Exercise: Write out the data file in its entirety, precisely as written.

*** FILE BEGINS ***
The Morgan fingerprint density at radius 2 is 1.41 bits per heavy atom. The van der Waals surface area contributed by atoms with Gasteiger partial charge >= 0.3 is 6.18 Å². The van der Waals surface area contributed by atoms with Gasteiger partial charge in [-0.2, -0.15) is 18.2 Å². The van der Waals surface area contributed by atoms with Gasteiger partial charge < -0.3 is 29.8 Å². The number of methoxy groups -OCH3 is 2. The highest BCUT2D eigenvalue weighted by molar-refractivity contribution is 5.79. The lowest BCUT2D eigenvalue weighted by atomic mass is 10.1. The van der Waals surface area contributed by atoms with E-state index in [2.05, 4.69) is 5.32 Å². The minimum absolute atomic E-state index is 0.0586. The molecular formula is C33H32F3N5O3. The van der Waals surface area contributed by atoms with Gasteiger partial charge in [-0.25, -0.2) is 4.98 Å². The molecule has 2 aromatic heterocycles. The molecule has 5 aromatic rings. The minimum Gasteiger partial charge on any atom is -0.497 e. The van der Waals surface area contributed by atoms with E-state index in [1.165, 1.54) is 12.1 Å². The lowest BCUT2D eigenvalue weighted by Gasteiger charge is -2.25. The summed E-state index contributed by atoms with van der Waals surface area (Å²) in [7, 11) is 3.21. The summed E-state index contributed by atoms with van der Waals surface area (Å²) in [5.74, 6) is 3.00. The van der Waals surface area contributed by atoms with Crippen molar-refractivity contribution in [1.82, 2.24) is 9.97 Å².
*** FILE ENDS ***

The Morgan fingerprint density at radius 2 is 1.41 bits per heavy atom. The van der Waals surface area contributed by atoms with Gasteiger partial charge >= 0.3 is 6.18 Å². The van der Waals surface area contributed by atoms with Gasteiger partial charge in [-0.2, -0.15) is 18.2 Å². The van der Waals surface area contributed by atoms with Gasteiger partial charge < -0.3 is 29.8 Å². The number of methoxy groups -OCH3 is 2. The highest BCUT2D eigenvalue weighted by molar-refractivity contribution is 5.79. The lowest BCUT2D eigenvalue weighted by atomic mass is 10.1. The van der Waals surface area contributed by atoms with E-state index in [2.05, 4.69) is 5.32 Å². The minimum absolute atomic E-state index is 0.0586. The molecular formula is C33H32F3N5O3. The van der Waals surface area contributed by atoms with Gasteiger partial charge in [-0.25, -0.2) is 4.98 Å². The molecule has 2 aromatic heterocycles. The molecule has 5 aromatic rings. The minimum Gasteiger partial charge on any atom is -0.497 e. The van der Waals surface area contributed by atoms with E-state index in [1.165, 1.54) is 12.1 Å². The lowest BCUT2D eigenvalue weighted by Gasteiger charge is -2.25. The summed E-state index contributed by atoms with van der Waals surface area (Å²) in [7, 11) is 3.21. The summed E-state index contributed by atoms with van der Waals surface area (Å²) in [5.74, 6) is 3.00. The van der Waals surface area contributed by atoms with Crippen molar-refractivity contribution in [1.82, 2.24) is 9.97 Å².